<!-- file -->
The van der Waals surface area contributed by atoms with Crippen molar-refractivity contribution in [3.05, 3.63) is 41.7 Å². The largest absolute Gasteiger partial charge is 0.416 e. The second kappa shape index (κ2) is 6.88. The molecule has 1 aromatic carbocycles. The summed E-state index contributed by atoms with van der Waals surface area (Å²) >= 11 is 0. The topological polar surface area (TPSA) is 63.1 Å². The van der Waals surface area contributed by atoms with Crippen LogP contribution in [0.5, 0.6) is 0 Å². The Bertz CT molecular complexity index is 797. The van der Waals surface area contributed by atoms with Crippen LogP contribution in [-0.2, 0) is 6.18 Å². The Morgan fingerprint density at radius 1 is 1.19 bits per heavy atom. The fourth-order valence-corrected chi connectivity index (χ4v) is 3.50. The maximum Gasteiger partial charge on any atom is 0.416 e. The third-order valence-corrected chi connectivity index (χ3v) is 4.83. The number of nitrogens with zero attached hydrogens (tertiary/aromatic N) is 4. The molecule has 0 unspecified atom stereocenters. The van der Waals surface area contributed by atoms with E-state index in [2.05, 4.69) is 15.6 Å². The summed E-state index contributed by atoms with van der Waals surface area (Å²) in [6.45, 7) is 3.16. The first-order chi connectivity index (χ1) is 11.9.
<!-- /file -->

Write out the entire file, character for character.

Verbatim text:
The van der Waals surface area contributed by atoms with Crippen molar-refractivity contribution in [3.05, 3.63) is 41.7 Å². The largest absolute Gasteiger partial charge is 0.416 e. The second kappa shape index (κ2) is 6.88. The molecule has 1 aromatic carbocycles. The summed E-state index contributed by atoms with van der Waals surface area (Å²) >= 11 is 0. The topological polar surface area (TPSA) is 63.1 Å². The van der Waals surface area contributed by atoms with Crippen LogP contribution in [0.5, 0.6) is 0 Å². The Bertz CT molecular complexity index is 797. The van der Waals surface area contributed by atoms with Crippen LogP contribution in [-0.2, 0) is 6.18 Å². The Morgan fingerprint density at radius 1 is 1.19 bits per heavy atom. The fourth-order valence-corrected chi connectivity index (χ4v) is 3.50. The maximum Gasteiger partial charge on any atom is 0.416 e. The third-order valence-corrected chi connectivity index (χ3v) is 4.83. The number of nitrogens with zero attached hydrogens (tertiary/aromatic N) is 4. The molecule has 0 unspecified atom stereocenters. The van der Waals surface area contributed by atoms with E-state index in [2.05, 4.69) is 15.6 Å². The summed E-state index contributed by atoms with van der Waals surface area (Å²) in [6.45, 7) is 3.16. The first-order chi connectivity index (χ1) is 11.9.